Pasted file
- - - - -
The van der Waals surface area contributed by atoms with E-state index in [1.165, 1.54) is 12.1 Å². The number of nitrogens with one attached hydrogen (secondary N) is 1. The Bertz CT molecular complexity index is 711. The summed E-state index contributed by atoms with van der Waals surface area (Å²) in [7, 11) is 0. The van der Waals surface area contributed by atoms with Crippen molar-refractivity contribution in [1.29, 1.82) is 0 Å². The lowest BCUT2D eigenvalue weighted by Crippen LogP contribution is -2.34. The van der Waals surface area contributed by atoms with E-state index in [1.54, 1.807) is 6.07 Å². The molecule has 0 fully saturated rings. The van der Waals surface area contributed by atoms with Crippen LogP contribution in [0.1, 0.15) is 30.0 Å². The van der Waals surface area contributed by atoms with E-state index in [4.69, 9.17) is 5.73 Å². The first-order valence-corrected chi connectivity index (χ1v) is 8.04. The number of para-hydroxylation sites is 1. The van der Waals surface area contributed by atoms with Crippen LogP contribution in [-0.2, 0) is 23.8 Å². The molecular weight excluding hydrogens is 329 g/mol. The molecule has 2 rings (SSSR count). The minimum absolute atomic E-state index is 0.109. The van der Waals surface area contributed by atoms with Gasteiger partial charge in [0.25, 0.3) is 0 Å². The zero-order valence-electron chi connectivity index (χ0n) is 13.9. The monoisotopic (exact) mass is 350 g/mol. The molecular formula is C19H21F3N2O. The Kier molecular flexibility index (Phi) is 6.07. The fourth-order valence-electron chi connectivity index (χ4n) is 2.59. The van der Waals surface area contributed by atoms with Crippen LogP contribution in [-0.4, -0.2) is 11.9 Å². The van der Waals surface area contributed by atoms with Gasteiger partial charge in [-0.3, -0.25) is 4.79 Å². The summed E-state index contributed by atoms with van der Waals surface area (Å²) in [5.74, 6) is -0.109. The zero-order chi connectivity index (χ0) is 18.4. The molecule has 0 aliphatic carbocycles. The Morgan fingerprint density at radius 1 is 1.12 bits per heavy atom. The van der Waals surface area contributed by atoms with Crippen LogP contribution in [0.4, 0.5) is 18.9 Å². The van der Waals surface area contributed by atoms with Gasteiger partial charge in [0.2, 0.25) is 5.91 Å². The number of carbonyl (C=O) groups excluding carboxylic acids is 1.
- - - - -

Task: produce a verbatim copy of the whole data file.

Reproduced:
The van der Waals surface area contributed by atoms with E-state index in [1.165, 1.54) is 12.1 Å². The number of nitrogens with one attached hydrogen (secondary N) is 1. The Bertz CT molecular complexity index is 711. The summed E-state index contributed by atoms with van der Waals surface area (Å²) in [7, 11) is 0. The van der Waals surface area contributed by atoms with Crippen molar-refractivity contribution in [1.29, 1.82) is 0 Å². The lowest BCUT2D eigenvalue weighted by Crippen LogP contribution is -2.34. The van der Waals surface area contributed by atoms with E-state index in [1.54, 1.807) is 6.07 Å². The molecule has 0 fully saturated rings. The van der Waals surface area contributed by atoms with Crippen LogP contribution in [0.1, 0.15) is 30.0 Å². The van der Waals surface area contributed by atoms with E-state index in [4.69, 9.17) is 5.73 Å². The first-order valence-corrected chi connectivity index (χ1v) is 8.04. The number of para-hydroxylation sites is 1. The van der Waals surface area contributed by atoms with Crippen LogP contribution in [-0.2, 0) is 23.8 Å². The molecular weight excluding hydrogens is 329 g/mol. The molecule has 2 rings (SSSR count). The minimum absolute atomic E-state index is 0.109. The van der Waals surface area contributed by atoms with Gasteiger partial charge in [0.25, 0.3) is 0 Å². The zero-order valence-electron chi connectivity index (χ0n) is 13.9. The monoisotopic (exact) mass is 350 g/mol. The molecular formula is C19H21F3N2O. The Kier molecular flexibility index (Phi) is 6.07. The fourth-order valence-electron chi connectivity index (χ4n) is 2.59. The van der Waals surface area contributed by atoms with Crippen LogP contribution in [-0.4, -0.2) is 11.9 Å². The van der Waals surface area contributed by atoms with Gasteiger partial charge in [-0.3, -0.25) is 4.79 Å². The summed E-state index contributed by atoms with van der Waals surface area (Å²) in [5.74, 6) is -0.109. The zero-order chi connectivity index (χ0) is 18.4. The molecule has 0 aliphatic carbocycles. The Morgan fingerprint density at radius 1 is 1.12 bits per heavy atom. The van der Waals surface area contributed by atoms with Crippen LogP contribution in [0.4, 0.5) is 18.9 Å². The van der Waals surface area contributed by atoms with Gasteiger partial charge in [0.2, 0.25) is 5.91 Å². The number of carbonyl (C=O) groups excluding carboxylic acids is 1.